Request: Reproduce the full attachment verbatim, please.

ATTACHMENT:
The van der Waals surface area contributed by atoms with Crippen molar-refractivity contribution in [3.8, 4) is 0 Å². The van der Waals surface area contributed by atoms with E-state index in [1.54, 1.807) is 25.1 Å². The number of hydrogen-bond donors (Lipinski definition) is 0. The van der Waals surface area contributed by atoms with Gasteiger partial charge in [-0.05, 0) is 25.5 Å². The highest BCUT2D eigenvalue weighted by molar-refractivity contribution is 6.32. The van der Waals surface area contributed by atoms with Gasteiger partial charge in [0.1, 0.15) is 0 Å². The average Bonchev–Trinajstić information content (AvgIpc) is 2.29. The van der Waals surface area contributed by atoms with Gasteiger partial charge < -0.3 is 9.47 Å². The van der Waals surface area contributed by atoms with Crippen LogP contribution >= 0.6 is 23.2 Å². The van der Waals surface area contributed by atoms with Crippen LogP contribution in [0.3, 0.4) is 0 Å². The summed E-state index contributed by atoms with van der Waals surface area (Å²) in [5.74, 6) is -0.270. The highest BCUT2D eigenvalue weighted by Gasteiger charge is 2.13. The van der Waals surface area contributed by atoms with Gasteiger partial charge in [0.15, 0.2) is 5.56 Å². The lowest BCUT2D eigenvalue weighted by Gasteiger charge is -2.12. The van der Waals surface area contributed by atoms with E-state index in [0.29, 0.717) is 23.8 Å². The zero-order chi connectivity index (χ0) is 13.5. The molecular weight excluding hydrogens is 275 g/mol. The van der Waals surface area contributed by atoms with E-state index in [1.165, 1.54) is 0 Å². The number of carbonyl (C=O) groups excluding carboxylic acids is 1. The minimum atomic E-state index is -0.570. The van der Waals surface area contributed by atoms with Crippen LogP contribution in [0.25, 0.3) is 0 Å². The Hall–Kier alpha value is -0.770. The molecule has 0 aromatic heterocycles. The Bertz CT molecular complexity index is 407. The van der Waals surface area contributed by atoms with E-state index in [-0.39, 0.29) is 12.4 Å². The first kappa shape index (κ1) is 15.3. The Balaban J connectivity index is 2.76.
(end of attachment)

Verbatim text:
The van der Waals surface area contributed by atoms with Crippen molar-refractivity contribution in [3.8, 4) is 0 Å². The van der Waals surface area contributed by atoms with E-state index in [1.54, 1.807) is 25.1 Å². The number of hydrogen-bond donors (Lipinski definition) is 0. The van der Waals surface area contributed by atoms with Gasteiger partial charge in [-0.05, 0) is 25.5 Å². The highest BCUT2D eigenvalue weighted by molar-refractivity contribution is 6.32. The van der Waals surface area contributed by atoms with Gasteiger partial charge in [0.1, 0.15) is 0 Å². The average Bonchev–Trinajstić information content (AvgIpc) is 2.29. The van der Waals surface area contributed by atoms with Gasteiger partial charge < -0.3 is 9.47 Å². The van der Waals surface area contributed by atoms with Crippen LogP contribution >= 0.6 is 23.2 Å². The van der Waals surface area contributed by atoms with Crippen LogP contribution in [0.3, 0.4) is 0 Å². The summed E-state index contributed by atoms with van der Waals surface area (Å²) in [5.74, 6) is -0.270. The highest BCUT2D eigenvalue weighted by Gasteiger charge is 2.13. The van der Waals surface area contributed by atoms with Gasteiger partial charge in [0.15, 0.2) is 5.56 Å². The lowest BCUT2D eigenvalue weighted by Gasteiger charge is -2.12. The van der Waals surface area contributed by atoms with E-state index in [0.29, 0.717) is 23.8 Å². The zero-order chi connectivity index (χ0) is 13.5. The molecular weight excluding hydrogens is 275 g/mol. The van der Waals surface area contributed by atoms with E-state index in [1.165, 1.54) is 0 Å². The number of carbonyl (C=O) groups excluding carboxylic acids is 1. The minimum atomic E-state index is -0.570. The van der Waals surface area contributed by atoms with Crippen LogP contribution in [0.25, 0.3) is 0 Å². The Hall–Kier alpha value is -0.770. The molecule has 0 aromatic heterocycles. The Bertz CT molecular complexity index is 407. The van der Waals surface area contributed by atoms with E-state index in [-0.39, 0.29) is 12.4 Å². The first kappa shape index (κ1) is 15.3. The Balaban J connectivity index is 2.76.